There are many tips out there about saving energy in your home. So many, in fact, that it can leave you wondering, “Well, what are the things that I should focus my attention on to really cut down on energy use and energy bills?” In my former job as an energy auditor, one of the most frustrating things I encountered was hearing the many misconceptions about how energy is used in the home. This old conventional wisdom really confuses honest efforts to cut down on energy use and lower monthly utility bill payments. It is hard to know what changes really make a difference with so many tips to choose from—especially when most of us don’t get any feedback to track our progress until the energy bill shows up almost a month later.
In the spirit of Earth Day, ACEEE offers our top picks for energy saving tips that provide real savings opportunities for people willing to commit a little effort. We hope to foster a better understanding of not only how you can reduce energy used in your home, but also how much you can expect to save.
Take action with the following tips that are geared to the hot summer months. (Hey, we can dream that it’s almost summer, right?) More and more utilities are introducing Web portals that show customers how much energy they use. Be sure to check with your utility to see if they provide this service so that you can track how you’re doing! If you live in a hot climate, you probably spend more than the average American on cooling costs, so expect to save even more than what we estimate below:
- Raise your thermostat and use a fan. In the summer months, set your thermostat a few degrees higher than normal (we recommend 78° F) and supplement your air conditioner with ceiling fans or standing/box fans, which use a lot less electricity. Just remember that fans cool people, not rooms, so turn them off when you’re not there. For each degree you raise the thermostat, you can save 3–5% on air conditioning costs. If you normally cool your house to 72°, you can expect to trim about $60 to $110 off your summer cooling bill (an average of $10-18 for each degree you bump the temperature up).
- Cool the house according to your schedule. Keep your air conditioner off when no one is home. It takes less energy to cool the house down when you return home than to keep it cool the whole day. Turning off the air conditioner during work hours also means it’s not running during the hottest part of the day, generally from 2pm to 5pm, when it has to work the hardest. To avoid coming home to a sauna, install a programmable thermostat (or use your existing one) to schedule the air conditioner to kick on about 30 minutes to an hour before you arrive home. The average American household spends about $360 on cooling every year. Reducing the need to cool your home during the hottest hours of the day could save upwards of $120 every year.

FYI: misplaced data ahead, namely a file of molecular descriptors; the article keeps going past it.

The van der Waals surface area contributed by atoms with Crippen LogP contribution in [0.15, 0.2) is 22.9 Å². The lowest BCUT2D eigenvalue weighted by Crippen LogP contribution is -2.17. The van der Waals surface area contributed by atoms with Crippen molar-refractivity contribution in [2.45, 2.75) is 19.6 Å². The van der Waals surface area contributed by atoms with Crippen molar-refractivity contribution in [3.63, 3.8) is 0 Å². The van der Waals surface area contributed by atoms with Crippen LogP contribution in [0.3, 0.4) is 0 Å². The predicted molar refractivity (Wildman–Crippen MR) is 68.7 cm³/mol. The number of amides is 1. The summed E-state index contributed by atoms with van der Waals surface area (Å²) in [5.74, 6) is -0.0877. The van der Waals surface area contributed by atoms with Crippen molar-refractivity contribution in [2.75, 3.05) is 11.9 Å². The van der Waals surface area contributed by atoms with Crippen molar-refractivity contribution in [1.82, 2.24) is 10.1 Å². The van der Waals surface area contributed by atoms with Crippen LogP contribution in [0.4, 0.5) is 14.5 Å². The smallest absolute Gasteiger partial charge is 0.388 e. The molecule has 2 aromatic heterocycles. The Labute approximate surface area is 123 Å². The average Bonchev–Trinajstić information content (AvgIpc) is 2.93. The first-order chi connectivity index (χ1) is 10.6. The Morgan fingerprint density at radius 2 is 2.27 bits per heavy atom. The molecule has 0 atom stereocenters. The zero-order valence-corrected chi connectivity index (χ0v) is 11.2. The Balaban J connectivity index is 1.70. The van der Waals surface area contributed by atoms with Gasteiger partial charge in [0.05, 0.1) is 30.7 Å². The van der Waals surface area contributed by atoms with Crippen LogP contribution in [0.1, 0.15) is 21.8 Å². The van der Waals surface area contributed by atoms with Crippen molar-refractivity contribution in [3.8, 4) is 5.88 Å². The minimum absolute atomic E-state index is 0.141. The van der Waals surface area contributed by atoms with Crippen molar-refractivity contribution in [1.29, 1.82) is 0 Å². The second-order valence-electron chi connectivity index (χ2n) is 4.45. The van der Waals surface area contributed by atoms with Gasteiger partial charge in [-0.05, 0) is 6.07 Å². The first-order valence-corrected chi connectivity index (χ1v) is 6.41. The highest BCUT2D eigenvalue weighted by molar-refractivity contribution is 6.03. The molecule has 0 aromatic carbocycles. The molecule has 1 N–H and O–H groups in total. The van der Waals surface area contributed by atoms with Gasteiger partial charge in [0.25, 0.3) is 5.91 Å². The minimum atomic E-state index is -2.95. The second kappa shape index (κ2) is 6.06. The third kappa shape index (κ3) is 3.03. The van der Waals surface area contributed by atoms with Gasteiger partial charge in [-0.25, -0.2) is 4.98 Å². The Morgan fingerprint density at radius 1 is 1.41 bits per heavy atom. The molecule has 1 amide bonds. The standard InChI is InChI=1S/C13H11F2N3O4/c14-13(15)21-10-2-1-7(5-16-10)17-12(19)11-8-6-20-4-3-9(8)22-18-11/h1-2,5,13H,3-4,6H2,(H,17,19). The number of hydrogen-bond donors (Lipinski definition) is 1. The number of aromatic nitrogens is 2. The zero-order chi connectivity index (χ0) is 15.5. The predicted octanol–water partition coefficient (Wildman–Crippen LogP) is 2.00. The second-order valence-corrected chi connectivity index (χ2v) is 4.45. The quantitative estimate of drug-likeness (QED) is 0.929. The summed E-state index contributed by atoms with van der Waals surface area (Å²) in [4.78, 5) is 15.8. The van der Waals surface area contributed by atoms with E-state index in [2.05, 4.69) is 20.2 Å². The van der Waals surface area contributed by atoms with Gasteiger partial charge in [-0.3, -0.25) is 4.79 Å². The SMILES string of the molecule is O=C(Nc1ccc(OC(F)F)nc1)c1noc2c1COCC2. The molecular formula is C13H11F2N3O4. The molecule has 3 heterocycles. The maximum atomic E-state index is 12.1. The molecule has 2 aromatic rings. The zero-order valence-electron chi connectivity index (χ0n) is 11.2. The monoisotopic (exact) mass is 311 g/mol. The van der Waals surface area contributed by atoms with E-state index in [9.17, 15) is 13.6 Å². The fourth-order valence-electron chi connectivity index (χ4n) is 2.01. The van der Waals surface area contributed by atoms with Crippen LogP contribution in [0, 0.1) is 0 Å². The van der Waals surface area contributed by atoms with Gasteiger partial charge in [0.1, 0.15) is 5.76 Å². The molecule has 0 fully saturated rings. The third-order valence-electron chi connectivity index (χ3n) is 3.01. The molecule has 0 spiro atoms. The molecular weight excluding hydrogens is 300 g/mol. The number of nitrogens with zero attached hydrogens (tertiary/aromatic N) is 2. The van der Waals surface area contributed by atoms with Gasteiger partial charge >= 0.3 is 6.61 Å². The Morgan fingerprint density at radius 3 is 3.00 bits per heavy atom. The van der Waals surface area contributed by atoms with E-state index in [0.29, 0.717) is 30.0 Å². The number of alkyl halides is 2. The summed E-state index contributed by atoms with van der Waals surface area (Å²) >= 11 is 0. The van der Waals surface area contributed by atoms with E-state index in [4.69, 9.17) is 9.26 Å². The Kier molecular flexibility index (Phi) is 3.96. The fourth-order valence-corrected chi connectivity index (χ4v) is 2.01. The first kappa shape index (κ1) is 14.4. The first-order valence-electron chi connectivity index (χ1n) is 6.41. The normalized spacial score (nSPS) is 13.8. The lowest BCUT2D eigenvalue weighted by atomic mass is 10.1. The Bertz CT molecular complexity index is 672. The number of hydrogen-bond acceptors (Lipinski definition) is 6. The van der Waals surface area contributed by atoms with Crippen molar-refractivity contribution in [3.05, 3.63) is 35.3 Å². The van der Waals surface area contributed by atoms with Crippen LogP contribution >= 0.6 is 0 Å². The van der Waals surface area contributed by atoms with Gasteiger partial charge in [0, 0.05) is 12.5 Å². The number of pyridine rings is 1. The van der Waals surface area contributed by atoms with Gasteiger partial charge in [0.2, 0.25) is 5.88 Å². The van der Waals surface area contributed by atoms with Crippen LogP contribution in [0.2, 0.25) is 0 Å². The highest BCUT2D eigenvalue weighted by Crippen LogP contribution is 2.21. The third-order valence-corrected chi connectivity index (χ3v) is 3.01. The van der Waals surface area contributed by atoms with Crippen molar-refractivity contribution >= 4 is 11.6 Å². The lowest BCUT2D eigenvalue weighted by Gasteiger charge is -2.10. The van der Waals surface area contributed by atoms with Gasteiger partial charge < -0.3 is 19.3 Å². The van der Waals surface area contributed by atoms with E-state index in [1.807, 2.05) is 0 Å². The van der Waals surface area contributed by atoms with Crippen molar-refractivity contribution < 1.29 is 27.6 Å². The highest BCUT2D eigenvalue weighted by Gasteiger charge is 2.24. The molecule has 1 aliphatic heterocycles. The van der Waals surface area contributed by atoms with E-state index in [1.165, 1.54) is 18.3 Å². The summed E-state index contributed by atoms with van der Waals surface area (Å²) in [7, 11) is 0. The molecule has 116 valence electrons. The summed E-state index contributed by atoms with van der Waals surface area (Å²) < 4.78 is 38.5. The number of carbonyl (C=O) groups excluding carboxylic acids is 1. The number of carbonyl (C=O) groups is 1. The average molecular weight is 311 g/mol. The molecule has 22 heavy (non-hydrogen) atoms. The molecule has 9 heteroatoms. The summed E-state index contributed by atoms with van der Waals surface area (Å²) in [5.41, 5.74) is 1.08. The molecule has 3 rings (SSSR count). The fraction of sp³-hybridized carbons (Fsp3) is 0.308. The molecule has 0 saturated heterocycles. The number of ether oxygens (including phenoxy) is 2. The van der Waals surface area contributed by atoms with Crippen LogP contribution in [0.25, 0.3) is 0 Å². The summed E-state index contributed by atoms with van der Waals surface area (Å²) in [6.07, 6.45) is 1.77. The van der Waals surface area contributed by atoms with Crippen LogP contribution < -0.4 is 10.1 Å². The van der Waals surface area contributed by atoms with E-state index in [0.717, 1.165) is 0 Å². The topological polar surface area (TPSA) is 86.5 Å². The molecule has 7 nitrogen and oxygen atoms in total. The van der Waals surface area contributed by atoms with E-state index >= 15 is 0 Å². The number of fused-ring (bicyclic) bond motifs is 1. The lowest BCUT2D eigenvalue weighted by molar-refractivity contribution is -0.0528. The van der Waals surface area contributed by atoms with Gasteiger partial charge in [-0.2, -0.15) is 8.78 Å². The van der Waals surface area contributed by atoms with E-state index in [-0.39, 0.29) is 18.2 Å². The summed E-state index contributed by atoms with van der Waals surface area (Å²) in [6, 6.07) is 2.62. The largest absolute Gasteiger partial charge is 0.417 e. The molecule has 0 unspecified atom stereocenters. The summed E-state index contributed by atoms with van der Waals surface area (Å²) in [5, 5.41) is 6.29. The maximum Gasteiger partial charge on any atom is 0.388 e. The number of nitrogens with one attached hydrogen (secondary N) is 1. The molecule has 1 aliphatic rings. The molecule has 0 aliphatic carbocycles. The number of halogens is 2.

- Seal up air leaks. While this tip may seem more critical in the winter, it is also important to seal your home in the dog days of summer when your air conditioner is working hard to keep it cool. What can you do? Update caulking around window and door frames, add door sweeps and weather strips to door frames, seal up attic hatches, fireplaces, and whole-house fans that are not in use. Contact a home performance contractor to address harder-to-reach leakage areas in the attic and basement. By improving air sealing in the attic and adding insulation, you can save 20% on overall energy costs. And the easiest fix in some homes? Be sure to close windows when you’re heating or cooling your home, and if you have a whole-house fan, turn it off when the air conditioning is running.
- Replace inefficient light bulbs. If you haven’t yet changed out the highest-use lights in your home for more efficient lighting, today is the day! Replace all of your high-use lights with compact fluorescents (CFLs) or light-emitting diodes (LEDs). Lighting is no small electricity load in your house—it accounts for almost $300 per year on the energy bill of an average home. CFL and LED options use only 25% of that energy. Imagine cutting that load by 75%: it could save you over $200 a year.
- Install showerheads and aerators. Switch out showerheads to high-efficiency models that use only 1.5 gallons of water per minute (gpm). Switch out faucet aerators with high-efficiency units (1.5 gpm for the kitchen, 1.0 gpm for the bathrooms). Make sure to buy pipe tape at the hardware store for easier installation of your new water fixtures. Savings will vary depending on how many showers are taken in your household, but for an average home this will reduce the amount of water needed for showers, hand washing, and dish washing by almost half, saving about $45 a year. For households with shower-loving teens, expect to save even more. For additional water savings, don’t forget outdoor water uses: Consider installing timers or more efficient drip irrigation systems to cut down on water use for landscaping.
- Unplug electronics. These days, homes have an expanding array of electronics that weren’t around 20 years ago. Many of these products, particularly chargers and remote-controlled devices, continue to use energy even when they’re turned off. The share of energy that electronics use in an average house has increased significantly to account for as much as 10-15% of home electricity use. Unplugging devices that are not in use (or using a power strip with an on/off switch) is the easiest energy-saving step to take and could save you about $20 annually. This might seem small, but if 5,000,000 households made this small task a habit, the collective action would save enough energy to eliminate the need for one 500 MW coal power plant!
We encourage you to celebrate Earth Day with us by taking action in your own home. For more energy efficiency recommendations, including more tips to reduce summer cooling costs, see our Consumer Guide for Home Energy Savings.